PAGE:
North Pole; Santa's Big Helper
Haggard Family Lives Spirit of Christmas at Local Attraction
It helps to know a little history, and this is how owner Tom Haggard tells it. There was a North Pole park in New York that caught the eye of a fellow named Wesley Spurry, who decided the perfect place for a similar park would be on the flanks of Pikes Peak. He looked for local investors and found Colorado Springs businessman Art Herzberger and a Texan named George Haggard.
Long story short, Haggard ended up sole owner and operator of the attraction, which opened in 1956. The first time young Tom visited the site, he was 5 years old. Now his hair is gray but his step is lively as he shows visitors around the park, jokes with Santa and answers questions from staff.
Tom Haggard grew up there. He recalls the first ride added to the village was a Magic Mine Ride, circa 1958, where passengers in a wagon drawn by a burro went through a “mine tunnel.”
“It was real high tech,” he jokes, adjusting his ever-present baseball cap. Next came a train ride in 1960, followed by others. Now the park has 27 rides, all sized for kids, though many also accommodate adults.
“We really try to keep the rides suitable for kids and families,” he says. There’s a show house where a magician and others perform, and – of course – Santa’s House (complete with a Santa so real he’ll revive anyone’s Christmas spirit). There are no video games, no electronic entertainment. Skeeball and similar games are as modern as it gets.
Rides include teacups, a tilt-a-whirl, grant candy-cane slide, umbrella ride, cars, carousel and Ferris wheel. There are fallow deer (tiny things) to feed and pet. Reindeer never did well here, so they are gone.
He doesn’t recall how it got started, but his dad began Operation Toy Lift in the late 1950s.
“In those days, there were still orphanages,” he recalls. A service club in a nearby state would organize an event and the park had its own plane to fly Santa, a magician, a Santa’s helper and bags of toys to Omaha or Amarillo or an Indian reservation in New Mexico. They’d have a Christmas party for the kids.
But as Tom got involved in the running of the park, he felt like charity should begin at home. In the 1970s, Operation Toy Lift, in conjunction with El Paso County Social Services, arranged a free day in the park for local foster kids and their families.
“Orphanages were pretty much replaced by the foster care system and these were the kids we were trying to reach,” he says. The first such event hosted about 200. Now it draws more than 1,000 people. They all get in free.
“It’s really a heart-wrenching day to see these kids, who don’t often get a lot, just having fun in the park,” Haggard says.
The park also hosts groups of disabled kids, special-needs kids of all kinds, and some schools. They do dozens of free events each year.
“We’ve always had such great support from the local community, it’s the least we can do to give back,” Haggard says. “The only thing we ask is, when possible, that a parent accompany each child, so it becomes a family experience, a family memory, not just a trip to a theme park.”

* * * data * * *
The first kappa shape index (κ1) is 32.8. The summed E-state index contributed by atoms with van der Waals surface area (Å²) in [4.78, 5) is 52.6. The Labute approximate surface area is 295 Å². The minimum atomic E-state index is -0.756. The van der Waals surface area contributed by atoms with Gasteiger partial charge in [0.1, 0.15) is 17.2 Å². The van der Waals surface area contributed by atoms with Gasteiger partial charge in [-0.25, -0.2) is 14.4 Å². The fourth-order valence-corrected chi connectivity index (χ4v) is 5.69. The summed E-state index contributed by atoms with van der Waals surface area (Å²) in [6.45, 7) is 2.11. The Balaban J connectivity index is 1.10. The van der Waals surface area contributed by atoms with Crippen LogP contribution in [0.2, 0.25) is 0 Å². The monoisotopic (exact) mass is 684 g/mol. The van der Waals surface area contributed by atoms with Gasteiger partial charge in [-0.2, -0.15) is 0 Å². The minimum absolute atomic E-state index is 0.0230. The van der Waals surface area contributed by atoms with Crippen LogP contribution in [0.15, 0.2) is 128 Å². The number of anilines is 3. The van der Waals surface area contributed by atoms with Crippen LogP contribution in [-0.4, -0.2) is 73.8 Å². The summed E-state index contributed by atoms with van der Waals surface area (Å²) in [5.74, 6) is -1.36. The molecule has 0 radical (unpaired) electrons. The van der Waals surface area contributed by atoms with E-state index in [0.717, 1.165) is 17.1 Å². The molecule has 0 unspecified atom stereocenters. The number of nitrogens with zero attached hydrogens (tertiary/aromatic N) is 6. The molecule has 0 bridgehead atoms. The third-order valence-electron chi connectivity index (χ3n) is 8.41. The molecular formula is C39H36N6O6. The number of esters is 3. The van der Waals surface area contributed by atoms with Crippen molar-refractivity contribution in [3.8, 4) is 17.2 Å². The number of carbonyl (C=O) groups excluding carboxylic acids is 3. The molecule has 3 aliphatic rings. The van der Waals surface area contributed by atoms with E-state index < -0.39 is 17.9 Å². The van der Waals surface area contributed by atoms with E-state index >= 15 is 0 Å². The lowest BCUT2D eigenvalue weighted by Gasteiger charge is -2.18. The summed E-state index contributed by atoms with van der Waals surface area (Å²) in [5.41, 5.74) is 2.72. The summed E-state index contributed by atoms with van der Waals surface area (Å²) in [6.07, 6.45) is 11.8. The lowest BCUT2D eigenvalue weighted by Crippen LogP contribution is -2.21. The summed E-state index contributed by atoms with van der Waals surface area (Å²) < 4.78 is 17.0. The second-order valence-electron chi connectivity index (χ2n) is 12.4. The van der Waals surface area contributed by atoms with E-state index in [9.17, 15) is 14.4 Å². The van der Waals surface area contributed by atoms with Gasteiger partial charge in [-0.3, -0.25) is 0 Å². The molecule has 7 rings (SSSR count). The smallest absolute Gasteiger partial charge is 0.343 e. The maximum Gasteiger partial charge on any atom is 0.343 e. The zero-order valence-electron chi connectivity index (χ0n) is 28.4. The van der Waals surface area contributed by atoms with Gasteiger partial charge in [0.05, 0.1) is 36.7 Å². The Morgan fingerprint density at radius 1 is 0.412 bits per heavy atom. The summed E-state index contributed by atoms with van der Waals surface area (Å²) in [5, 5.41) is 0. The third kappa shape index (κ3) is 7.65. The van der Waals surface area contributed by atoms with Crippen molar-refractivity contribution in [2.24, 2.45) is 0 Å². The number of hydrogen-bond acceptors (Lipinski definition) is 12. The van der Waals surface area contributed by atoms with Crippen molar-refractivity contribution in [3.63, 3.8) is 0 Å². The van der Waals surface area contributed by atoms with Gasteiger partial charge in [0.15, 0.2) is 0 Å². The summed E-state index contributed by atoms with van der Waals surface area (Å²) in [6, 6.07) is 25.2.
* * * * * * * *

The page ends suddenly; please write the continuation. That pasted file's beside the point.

Another park perk is that seniors 60 and older get in free. “We get a lot of grandparents bringing grandkids; this way they can afford it. A lot of them say they came here as kids and now they’re bringing their little ones.”
And then there are the letters to Santa.
“I’m not sure exactly when or how that started, but it’s been going on for more years than I can remember,” Haggard says. “It may have started as a way to advertise the park – you know, send a letter to Santa and get a post card back.”
Each year, the park gets thousands of letters–some with no postage, no return address and addressed simply to Santa. “Somehow the post office, bless their hearts, gets them to us anyway,” he says, then laughs. “I guess they’d rather give them to us than deal with them themselves!”
Letters come with requests for everything from baby dolls to the latest electronic toys, some with catalog pages cut out and items circled. Some are funny–urging Santa to go on a diet or tattling on a naughty brother or sister. And then there are some that break his heart.
A child will write, “Santa, please make my dad stop hitting us,” or for mom and dad to stop fighting, or for kids at school to stop bullying them. Kids will “pour their hearts out” to the jolly old elf.
“If there’s any way to figure out who this kid is, we turn it over to the sheriff’s department and they get involved,” he says.
Adults write to Santa, too.
“We get quite a few letters from adults who just need to tell somebody about their problems, or maybe in the back of their minds still believe just a little bit in Santa Claus,” he says. Everybody still wants to believe in Christmas miracles, he adds.
They’ve had requests, Haggard says, “but we are NOT going to e-mail” for letters to Santa.
The park’s future won’t be in jeopardy when Haggard finally retires. Son Shane Haggard and daughter Austin Lawhorn are carrying on the family tradition.
“When they were younger, they were saying, ‘No way am I going to run this place,’ but now they are seeing that it’s a pretty good living.” And a way to connect with the community.